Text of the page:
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Wednesday, September 24, 2008

Point Ellice House

Before I leave summer there's a few images I like and I'll never be able to pass them off as any other time of year. So just pretend it's mid-August and let's go for tea at Point Ellice House.And, after tea, what could be nicer than a game of croquet?
Point Ellice House was built in 1861. (See comments) The O'Reilly family who lived in it from 1867 until it became a historic site. The interior of the house is pretty much as it was when they lived there in Victoria's early days. Apparently they never threw anything away. (We all know someone like that.) But it's wonderful that they kept so much because all those household furnishings, knick-knacks and little personal items make it seem like they just left yesterday and will be back soon. They were definitely upper crust and an invitation to the O'Reilly's meant you had really made it.On the left is a photo of Peter O'Reilly. As Gold Commissioner during the gold rush here in British Columbia he was a very important man. On the right is a photo of his wife, Caroline. They had four children, one of whom died young. The other three lived in the house all their lives except for the time they spent schooling in England.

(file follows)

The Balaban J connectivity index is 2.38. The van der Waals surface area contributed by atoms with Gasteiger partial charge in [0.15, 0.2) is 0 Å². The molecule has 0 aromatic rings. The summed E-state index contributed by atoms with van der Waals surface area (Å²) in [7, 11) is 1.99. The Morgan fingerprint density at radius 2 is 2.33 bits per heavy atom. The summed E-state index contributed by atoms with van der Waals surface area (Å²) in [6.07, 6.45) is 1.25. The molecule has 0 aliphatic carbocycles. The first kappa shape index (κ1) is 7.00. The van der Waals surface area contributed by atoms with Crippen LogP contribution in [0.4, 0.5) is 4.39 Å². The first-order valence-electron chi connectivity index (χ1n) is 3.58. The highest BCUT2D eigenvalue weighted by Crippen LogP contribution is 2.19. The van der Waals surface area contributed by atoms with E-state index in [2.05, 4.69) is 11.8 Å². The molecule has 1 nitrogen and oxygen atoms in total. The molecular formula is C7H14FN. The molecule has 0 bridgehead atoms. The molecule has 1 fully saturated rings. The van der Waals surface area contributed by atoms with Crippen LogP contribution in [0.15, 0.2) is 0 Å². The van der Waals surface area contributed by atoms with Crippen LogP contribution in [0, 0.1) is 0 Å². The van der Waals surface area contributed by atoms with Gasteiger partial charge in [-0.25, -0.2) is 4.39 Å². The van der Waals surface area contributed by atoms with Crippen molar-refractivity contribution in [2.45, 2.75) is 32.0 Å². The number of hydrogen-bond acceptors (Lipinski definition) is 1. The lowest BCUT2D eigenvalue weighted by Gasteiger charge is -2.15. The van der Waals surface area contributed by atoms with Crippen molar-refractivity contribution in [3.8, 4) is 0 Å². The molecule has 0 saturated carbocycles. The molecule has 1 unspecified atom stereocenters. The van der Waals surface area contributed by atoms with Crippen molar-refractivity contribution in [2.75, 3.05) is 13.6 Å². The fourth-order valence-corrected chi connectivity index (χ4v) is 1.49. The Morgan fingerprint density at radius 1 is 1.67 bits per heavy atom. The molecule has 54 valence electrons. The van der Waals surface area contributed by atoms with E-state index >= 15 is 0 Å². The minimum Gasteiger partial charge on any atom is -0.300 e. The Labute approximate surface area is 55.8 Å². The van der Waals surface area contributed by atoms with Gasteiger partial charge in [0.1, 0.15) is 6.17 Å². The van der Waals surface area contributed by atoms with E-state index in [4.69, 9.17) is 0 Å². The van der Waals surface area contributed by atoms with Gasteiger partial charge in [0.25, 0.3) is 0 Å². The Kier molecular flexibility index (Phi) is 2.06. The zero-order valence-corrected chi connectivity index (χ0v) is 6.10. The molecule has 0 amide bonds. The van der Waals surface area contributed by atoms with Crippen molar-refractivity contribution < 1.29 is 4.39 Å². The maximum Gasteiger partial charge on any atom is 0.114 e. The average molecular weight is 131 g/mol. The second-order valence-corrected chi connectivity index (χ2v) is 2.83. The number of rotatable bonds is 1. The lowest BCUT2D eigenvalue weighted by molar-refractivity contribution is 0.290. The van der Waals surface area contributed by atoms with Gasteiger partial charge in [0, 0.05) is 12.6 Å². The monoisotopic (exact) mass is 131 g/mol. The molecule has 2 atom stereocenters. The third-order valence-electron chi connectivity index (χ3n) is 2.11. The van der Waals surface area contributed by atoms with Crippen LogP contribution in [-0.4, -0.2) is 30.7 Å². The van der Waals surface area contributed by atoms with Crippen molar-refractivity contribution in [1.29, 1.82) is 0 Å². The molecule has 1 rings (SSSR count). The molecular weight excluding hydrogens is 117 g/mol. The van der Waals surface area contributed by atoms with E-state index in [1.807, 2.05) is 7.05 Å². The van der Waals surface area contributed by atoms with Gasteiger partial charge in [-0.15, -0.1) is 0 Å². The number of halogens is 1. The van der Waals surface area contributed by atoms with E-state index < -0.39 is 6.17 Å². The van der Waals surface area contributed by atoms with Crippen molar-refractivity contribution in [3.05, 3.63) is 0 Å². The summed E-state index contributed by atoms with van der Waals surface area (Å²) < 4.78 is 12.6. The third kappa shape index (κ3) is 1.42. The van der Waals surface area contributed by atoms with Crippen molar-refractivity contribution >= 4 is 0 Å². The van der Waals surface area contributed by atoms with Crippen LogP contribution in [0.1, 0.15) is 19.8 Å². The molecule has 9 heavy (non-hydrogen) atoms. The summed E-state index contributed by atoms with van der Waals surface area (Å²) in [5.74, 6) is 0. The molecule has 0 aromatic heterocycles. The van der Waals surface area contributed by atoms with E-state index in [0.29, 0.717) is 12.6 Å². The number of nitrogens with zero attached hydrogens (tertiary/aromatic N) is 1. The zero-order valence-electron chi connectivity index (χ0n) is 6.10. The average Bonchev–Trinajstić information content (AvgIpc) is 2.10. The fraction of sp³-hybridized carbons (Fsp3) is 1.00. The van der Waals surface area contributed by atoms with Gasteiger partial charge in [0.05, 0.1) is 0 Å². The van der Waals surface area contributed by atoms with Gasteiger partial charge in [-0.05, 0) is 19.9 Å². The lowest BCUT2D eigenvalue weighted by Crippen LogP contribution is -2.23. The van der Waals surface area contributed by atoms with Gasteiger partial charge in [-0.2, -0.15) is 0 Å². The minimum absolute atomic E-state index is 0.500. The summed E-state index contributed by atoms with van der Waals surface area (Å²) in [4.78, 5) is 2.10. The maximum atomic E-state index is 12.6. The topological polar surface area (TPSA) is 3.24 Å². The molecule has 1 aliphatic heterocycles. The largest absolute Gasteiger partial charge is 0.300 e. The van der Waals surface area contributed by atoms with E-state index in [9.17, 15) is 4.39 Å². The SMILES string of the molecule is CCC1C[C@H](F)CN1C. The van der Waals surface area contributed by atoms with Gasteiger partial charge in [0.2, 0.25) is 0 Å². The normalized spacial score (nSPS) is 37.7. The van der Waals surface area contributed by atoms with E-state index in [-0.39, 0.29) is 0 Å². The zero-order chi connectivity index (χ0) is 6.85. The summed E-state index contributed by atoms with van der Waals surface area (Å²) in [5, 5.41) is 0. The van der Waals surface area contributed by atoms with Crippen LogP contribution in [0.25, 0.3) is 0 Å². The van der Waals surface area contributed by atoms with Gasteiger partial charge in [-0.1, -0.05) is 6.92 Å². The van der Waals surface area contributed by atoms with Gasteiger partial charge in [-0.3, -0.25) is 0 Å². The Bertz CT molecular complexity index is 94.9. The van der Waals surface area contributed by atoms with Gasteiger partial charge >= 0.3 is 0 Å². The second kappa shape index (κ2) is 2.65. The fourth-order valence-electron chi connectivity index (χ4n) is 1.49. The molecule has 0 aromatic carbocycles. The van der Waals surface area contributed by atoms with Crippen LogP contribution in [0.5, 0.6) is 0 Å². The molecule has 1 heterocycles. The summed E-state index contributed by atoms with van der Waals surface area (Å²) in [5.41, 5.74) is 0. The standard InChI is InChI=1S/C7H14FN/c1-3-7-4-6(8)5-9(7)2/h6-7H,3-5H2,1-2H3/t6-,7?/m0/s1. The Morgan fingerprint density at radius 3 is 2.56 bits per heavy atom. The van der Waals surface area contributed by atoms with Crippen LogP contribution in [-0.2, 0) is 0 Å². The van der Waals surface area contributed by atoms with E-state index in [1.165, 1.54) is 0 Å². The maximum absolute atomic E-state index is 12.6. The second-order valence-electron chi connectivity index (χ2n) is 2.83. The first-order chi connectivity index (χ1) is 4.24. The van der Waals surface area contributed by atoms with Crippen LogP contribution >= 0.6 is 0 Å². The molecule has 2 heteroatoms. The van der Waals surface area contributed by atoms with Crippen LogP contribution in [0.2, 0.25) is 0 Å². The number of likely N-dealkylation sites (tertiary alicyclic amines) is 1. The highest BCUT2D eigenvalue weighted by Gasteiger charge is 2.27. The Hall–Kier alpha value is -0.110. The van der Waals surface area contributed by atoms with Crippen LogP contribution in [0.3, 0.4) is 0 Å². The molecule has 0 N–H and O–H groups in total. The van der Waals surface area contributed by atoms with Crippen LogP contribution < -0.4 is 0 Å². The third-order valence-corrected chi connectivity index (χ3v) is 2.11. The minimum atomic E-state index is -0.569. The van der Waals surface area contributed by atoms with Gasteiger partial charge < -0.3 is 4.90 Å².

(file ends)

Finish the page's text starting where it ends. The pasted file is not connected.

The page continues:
Point Ellice House is open to the public for a modest charge and is a fascinating place to visit within a few minutes drive from downtown Victoria.I'll close this post with a photo of one of the rooms of the house, looking as though it is just waiting for the O'Reillys to return from some outing.


Debbie Courson Smith said...

That's a gem, thanks for the tour!

nobu said...

Thanks, I have a nice tea time.

Anonymous said...

It wasn't built for the O'Reilly's.
It was built in 1861 for Charles W. Wallace.

Anonymous said...

The house was, in fact , built in 1861 for Charles Wentworth Wallace and his bride Catherine (Kate) Work. They were married on 5th of February 1861 in Victoria. She was the daughter of John Work, the Chief Factor of the Hudson's Bay Company.
I think it would be fair to acknowledge the actual builders of Point Ellice House.
J. David Hobson, Nanaimo